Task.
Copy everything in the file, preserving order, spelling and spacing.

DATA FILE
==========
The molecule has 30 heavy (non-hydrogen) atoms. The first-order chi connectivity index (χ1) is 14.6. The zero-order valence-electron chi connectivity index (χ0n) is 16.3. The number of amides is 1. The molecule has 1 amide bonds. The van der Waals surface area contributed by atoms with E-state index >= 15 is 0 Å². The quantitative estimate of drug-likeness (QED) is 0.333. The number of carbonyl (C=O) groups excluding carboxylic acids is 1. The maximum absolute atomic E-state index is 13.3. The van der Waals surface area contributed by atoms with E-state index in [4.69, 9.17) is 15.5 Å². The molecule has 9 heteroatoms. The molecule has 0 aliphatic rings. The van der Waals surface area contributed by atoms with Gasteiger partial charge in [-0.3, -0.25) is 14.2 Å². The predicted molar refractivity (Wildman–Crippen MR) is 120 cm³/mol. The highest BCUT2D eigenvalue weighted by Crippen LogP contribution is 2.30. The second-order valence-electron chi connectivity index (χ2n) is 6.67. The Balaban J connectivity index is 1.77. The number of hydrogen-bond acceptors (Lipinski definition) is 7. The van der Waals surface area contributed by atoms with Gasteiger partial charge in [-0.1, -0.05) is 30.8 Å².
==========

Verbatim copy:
The molecule has 30 heavy (non-hydrogen) atoms. The first-order chi connectivity index (χ1) is 14.6. The zero-order valence-electron chi connectivity index (χ0n) is 16.3. The number of amides is 1. The molecule has 1 amide bonds. The van der Waals surface area contributed by atoms with E-state index >= 15 is 0 Å². The quantitative estimate of drug-likeness (QED) is 0.333. The number of carbonyl (C=O) groups excluding carboxylic acids is 1. The maximum absolute atomic E-state index is 13.3. The van der Waals surface area contributed by atoms with E-state index in [4.69, 9.17) is 15.5 Å². The molecule has 9 heteroatoms. The molecule has 0 aliphatic rings. The van der Waals surface area contributed by atoms with Gasteiger partial charge in [-0.3, -0.25) is 14.2 Å². The predicted molar refractivity (Wildman–Crippen MR) is 120 cm³/mol. The highest BCUT2D eigenvalue weighted by Crippen LogP contribution is 2.30. The second-order valence-electron chi connectivity index (χ2n) is 6.67. The Balaban J connectivity index is 1.77. The number of hydrogen-bond acceptors (Lipinski definition) is 7. The van der Waals surface area contributed by atoms with Gasteiger partial charge in [-0.1, -0.05) is 30.8 Å².